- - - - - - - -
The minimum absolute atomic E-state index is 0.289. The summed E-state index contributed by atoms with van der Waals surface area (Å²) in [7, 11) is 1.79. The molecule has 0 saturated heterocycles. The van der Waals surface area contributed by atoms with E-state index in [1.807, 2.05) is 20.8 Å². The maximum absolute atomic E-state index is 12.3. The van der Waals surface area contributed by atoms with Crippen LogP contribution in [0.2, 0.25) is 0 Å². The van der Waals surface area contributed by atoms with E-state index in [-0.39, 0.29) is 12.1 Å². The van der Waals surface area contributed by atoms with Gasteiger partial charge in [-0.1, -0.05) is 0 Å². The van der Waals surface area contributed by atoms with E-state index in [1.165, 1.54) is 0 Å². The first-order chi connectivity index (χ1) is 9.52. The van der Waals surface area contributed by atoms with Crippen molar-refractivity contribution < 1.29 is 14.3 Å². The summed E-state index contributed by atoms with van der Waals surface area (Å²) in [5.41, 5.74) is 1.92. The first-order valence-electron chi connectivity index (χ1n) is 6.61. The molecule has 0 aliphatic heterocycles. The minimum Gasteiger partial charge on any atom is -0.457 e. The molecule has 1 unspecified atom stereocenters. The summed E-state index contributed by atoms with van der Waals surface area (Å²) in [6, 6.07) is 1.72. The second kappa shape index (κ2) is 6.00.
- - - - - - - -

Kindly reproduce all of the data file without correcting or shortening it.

The minimum absolute atomic E-state index is 0.289. The summed E-state index contributed by atoms with van der Waals surface area (Å²) in [7, 11) is 1.79. The molecule has 0 saturated heterocycles. The van der Waals surface area contributed by atoms with E-state index in [1.807, 2.05) is 20.8 Å². The maximum absolute atomic E-state index is 12.3. The van der Waals surface area contributed by atoms with Crippen LogP contribution in [0.2, 0.25) is 0 Å². The van der Waals surface area contributed by atoms with E-state index in [-0.39, 0.29) is 12.1 Å². The van der Waals surface area contributed by atoms with Gasteiger partial charge in [-0.1, -0.05) is 0 Å². The van der Waals surface area contributed by atoms with E-state index in [1.165, 1.54) is 0 Å². The first-order chi connectivity index (χ1) is 9.52. The van der Waals surface area contributed by atoms with Crippen molar-refractivity contribution < 1.29 is 14.3 Å². The summed E-state index contributed by atoms with van der Waals surface area (Å²) in [5.41, 5.74) is 1.92. The first-order valence-electron chi connectivity index (χ1n) is 6.61. The molecule has 0 aliphatic heterocycles. The minimum Gasteiger partial charge on any atom is -0.457 e. The molecule has 1 unspecified atom stereocenters. The summed E-state index contributed by atoms with van der Waals surface area (Å²) in [6, 6.07) is 1.72. The second kappa shape index (κ2) is 6.00.